placed at intervals about the lawn and
huge Japenese umbrellas afforded 1
shaded spots in which to rest from ttie
glare cf the sun. Ice and cake were
served in a shaded corner oa the
southwest side of the garden.
M. W. A. PICNIC.
THE DEPARTMENT OF BOOK
keeping, M. W. of A., are today taking
their fifth annual outing at Campers'
Haven in Indian slough. The clerks
cf department with their friends, mak
ing a party of over 30, with their
chief and Mrs. Stevens as chaperons,
left from the Island City Beating club
at 1 p. m. in launches specially se-
riirrfi'l nnrt Hprnratod fnr fa nrz-acmti
,-,,,.- c,.n a ,'
uainca, nonius auu auiusciuuis Ui. Uil
kinds w ill be indulged in, also a game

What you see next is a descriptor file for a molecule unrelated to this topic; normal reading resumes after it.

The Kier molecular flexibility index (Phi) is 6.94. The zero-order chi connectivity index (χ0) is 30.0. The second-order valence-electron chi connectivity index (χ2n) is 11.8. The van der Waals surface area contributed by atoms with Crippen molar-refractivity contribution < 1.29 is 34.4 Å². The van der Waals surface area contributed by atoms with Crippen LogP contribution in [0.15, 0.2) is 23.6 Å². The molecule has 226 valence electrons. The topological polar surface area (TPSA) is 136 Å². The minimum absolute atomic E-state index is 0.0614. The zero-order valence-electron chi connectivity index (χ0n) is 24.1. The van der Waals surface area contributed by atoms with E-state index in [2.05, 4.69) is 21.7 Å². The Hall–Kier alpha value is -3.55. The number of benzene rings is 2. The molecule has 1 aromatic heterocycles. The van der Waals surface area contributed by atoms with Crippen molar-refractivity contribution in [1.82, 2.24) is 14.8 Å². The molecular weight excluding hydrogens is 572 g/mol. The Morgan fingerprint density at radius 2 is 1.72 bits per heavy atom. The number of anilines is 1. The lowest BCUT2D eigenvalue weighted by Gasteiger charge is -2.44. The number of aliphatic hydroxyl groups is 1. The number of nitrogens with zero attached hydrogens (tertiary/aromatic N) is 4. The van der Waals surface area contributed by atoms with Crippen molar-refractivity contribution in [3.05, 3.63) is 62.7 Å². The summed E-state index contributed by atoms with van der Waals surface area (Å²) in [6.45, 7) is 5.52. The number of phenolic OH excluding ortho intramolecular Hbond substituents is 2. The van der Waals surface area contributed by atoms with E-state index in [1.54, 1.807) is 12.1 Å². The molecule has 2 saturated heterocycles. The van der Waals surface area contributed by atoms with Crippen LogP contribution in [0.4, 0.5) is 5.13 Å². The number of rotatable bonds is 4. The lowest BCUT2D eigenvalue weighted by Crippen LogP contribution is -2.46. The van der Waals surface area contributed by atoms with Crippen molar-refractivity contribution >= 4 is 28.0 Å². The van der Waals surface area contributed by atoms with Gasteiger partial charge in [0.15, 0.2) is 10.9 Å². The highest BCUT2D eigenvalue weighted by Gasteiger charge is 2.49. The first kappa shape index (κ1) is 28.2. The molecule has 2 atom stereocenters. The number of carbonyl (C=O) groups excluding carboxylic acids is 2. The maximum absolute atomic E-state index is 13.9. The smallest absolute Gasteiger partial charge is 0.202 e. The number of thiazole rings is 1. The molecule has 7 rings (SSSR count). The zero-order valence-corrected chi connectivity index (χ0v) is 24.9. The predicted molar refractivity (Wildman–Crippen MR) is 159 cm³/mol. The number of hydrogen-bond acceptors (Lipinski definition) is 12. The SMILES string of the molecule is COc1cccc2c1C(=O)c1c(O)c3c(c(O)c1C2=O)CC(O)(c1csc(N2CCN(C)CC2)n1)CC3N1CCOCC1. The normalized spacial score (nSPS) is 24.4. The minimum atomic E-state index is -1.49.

is an occasion looked forward to an
nually with great expectations, the re
sult always being a most enjoya"i!e
occasion. The following constitute
j the clerical force of the department:
MissjjMiani f. Stevens, Miss Alice Atkin
son, Miss Ruby Norton, Miss Bess
Cary, Miss Charlotte Mattison, Miss
Margaret Allen, Miss Charlotte Smith,
Miss Ethel Fry. W". M. Hodgson, F.
; V. shotiui.st. .1. V Serre.t kh T,.i.r,
DANCE AT NEW HARFER.
ABOUT THE PRETTIEST AFFAIR
in the nature of a dancing party was
that which took place last evening at
the New Harper, when Mrs. Gus Sten-
-eel tntertained 34 con tiles in honor of
: ure. The cards and ices were also car-
ried out in the class colors. Punch
; v.ts served. The Criterion crchesira
; played. Miss Gertrude Kramer and
! M'ss Bcnuie Fisher of Cedar Rapids
. assisted the hostess in receiving. Miss
Pretty Vassar College Girls Carrying
:'Jr,- -. V M f 7.-3? 1. 11 11m.11 m 'nil r71rwrt,TteSZTK
' tClr-Ulg'r' tTT- f!'rW'''ll,'W.lH"l!l''. I, I1)H1W.UIHIIIIUIIIIIMJ HI.M.IW.JI. I x
i3 1 1 ,3 . .... -- .T- 2jniiirL C vs
j Jthi. - m-- M-l.'"'' U J,.. 11 111 1111 - ' "" "T I lit !
Pougt.keepsle, K. June 14. The
biggest attraction of class day exer
cises at Vassar college, witnessed by